By Alex Konrad
September 27, 2011

For days, New Yorkers have been complaining about the headaches created by the General Assembly – police barricades, crowded sidewalks and traffic jams. What’s unique this September, however, is that the complaints are valid in both midtown and Wall Street, due to two very different assemblies.

The United Nations General Assembly turns out every year in east midtown Manhattan, with the General Debate this year ranging from September 21-24 and 26-27. But downtown, protesters of the “Occupy Wall Street” movement have been holding their own General Assembly in Zuccotti Park in the financial district since September 17.

No two General Assemblies are alike. Whereas the U.N. assembly hosted President Barack Obama and Iranian President Mahmoud Ahmadinejad among its speakers, Occupy Wall Street has attracted the likes of Michael Moore and Susan Sarandon. The protesters are calling for reform of the financial system and an end to what they call institutional greed on Wall Street.

What the two groups do have in common is a tie to Mayor Michael Bloomberg. Leaders of the Wall Street movement are demanding that Mayor Michael Bloomberg apologize for what they say was police brutality against some of its members. The mayor actually spoke at the U.N. assembly on September 20th about public health.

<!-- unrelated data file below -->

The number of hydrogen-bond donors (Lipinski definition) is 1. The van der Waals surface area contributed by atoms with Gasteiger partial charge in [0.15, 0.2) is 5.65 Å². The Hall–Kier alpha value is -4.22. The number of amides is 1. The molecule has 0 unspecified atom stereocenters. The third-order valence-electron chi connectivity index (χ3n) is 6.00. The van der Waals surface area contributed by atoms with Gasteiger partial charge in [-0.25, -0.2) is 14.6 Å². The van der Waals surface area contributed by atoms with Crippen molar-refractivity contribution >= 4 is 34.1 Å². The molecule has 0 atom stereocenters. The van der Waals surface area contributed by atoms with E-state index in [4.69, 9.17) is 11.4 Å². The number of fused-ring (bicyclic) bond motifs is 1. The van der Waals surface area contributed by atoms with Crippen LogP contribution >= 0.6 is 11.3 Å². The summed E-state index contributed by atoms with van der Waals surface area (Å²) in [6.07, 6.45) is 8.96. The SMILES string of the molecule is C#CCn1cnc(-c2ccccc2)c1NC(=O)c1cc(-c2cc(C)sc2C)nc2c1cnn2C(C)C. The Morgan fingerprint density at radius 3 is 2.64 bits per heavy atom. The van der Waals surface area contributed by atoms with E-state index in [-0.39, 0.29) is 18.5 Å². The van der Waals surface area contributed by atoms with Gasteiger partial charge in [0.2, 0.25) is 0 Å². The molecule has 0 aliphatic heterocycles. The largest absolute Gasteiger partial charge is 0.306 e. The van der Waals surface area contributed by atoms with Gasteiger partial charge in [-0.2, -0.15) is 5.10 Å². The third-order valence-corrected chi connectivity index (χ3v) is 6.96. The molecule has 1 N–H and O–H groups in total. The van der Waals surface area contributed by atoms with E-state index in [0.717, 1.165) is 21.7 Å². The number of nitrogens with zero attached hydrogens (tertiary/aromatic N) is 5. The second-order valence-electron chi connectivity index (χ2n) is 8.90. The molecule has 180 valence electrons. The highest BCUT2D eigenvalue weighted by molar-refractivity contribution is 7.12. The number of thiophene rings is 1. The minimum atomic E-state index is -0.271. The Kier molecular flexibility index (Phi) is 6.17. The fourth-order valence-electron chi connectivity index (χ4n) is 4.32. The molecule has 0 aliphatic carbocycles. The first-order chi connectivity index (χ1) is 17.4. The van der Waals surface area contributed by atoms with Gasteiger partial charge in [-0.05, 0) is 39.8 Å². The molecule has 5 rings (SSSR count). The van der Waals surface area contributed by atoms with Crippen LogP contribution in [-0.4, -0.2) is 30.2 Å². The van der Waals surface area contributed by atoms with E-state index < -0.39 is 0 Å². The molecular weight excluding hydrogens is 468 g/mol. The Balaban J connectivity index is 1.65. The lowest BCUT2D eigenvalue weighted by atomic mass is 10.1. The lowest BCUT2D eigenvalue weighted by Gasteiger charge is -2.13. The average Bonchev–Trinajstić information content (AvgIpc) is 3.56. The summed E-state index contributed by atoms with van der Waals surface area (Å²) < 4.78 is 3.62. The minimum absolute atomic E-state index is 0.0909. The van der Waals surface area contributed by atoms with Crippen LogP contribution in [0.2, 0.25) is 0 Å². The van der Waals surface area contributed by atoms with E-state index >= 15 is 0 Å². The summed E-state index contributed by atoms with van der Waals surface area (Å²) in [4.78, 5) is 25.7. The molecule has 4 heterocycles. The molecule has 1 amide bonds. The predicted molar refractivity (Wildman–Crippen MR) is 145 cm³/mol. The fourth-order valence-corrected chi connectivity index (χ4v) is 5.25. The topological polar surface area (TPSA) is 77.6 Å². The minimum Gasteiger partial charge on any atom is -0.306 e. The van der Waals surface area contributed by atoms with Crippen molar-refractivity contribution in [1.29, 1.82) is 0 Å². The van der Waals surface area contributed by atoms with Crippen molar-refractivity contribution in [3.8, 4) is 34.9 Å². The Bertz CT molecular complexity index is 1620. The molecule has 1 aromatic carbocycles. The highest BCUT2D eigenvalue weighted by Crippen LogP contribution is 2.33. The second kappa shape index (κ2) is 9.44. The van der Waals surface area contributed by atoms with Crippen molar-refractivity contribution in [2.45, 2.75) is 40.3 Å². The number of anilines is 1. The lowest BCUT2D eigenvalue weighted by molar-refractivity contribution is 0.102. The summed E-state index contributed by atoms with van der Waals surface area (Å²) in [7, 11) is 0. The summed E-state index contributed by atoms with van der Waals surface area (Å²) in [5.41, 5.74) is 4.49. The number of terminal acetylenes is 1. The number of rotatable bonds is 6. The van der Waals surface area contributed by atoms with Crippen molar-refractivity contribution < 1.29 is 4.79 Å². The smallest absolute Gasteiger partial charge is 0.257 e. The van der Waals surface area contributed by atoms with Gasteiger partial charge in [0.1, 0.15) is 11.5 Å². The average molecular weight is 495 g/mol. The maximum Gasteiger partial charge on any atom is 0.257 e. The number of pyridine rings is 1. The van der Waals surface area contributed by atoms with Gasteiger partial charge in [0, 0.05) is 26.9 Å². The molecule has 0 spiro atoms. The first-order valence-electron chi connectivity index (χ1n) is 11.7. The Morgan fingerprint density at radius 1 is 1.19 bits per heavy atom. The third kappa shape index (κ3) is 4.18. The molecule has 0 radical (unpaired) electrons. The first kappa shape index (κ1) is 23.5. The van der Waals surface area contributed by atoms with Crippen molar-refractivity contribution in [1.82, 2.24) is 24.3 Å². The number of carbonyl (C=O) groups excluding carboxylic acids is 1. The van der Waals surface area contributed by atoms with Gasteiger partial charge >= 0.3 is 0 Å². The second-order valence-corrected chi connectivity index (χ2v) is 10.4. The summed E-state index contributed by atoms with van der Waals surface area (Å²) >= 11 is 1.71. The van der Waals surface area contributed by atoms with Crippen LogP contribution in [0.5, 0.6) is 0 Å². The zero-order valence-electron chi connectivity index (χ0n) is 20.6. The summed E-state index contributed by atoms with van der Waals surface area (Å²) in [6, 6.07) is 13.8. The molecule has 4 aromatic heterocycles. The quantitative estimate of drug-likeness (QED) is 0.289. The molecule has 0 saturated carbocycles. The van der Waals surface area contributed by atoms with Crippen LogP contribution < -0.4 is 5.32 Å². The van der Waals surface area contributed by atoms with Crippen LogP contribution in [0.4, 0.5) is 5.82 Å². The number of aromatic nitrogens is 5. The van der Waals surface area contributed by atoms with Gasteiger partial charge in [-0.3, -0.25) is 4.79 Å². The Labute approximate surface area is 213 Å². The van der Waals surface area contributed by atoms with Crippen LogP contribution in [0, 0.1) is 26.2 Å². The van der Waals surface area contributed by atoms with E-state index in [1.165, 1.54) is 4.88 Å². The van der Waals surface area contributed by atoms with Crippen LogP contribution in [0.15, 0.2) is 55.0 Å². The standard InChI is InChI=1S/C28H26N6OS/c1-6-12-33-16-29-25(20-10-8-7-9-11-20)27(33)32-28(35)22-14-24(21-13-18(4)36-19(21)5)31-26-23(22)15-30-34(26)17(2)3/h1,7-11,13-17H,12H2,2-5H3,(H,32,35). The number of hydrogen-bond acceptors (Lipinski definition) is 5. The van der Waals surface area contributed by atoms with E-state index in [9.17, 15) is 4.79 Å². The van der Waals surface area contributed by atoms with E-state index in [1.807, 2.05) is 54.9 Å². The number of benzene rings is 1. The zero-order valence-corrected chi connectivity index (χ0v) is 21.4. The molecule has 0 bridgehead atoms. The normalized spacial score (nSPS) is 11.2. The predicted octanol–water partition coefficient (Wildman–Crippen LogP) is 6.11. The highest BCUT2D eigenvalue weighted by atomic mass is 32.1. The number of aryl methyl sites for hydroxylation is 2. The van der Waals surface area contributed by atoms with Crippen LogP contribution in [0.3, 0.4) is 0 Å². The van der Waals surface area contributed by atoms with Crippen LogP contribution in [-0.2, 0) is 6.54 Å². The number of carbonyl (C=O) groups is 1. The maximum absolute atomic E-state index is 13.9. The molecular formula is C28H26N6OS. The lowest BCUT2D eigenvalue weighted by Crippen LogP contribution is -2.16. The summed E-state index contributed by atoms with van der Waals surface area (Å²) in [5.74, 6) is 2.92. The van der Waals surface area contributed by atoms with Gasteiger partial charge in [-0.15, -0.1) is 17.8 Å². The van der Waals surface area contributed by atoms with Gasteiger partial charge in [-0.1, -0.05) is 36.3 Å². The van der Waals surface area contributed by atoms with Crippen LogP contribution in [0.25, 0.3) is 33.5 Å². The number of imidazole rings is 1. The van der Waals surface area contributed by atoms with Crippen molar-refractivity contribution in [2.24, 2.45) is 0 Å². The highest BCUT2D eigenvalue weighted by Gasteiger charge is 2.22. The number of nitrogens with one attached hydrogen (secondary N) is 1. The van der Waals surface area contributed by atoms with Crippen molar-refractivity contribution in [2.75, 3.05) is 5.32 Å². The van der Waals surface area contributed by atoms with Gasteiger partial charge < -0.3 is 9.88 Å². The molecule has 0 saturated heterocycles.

And let’s not forget the city’s third General Assembly – the only one that many New York City officials hope will still be around after next week. This one is a new hub for the tech startup scene in the Flatiron District that Fortune highlighted in its last issue, “A hothouse for startups.”

Bloomberg has ties to this one, too. He met with General Assembly after the Reinvent NYC.gov competition at the end of July.

How do the General Assemblies feel about each other? Requests for comment were not immediately answered by the United Nations, Occupy Wall Street, or the “NYC General Assembly,” an online group helping to coordinate activities for the Wall Street movement by providing resources such as the General Assembly minutes and a legal fact sheet for protesters to know their rights.

The startup campus General Assembly told Fortune it has no involvement with either the U.N. General Assembly or the Occupy Wall Street one. The company declined further comment — but one can speculate that it will be relieved when it’s the last General Assembly left in town.

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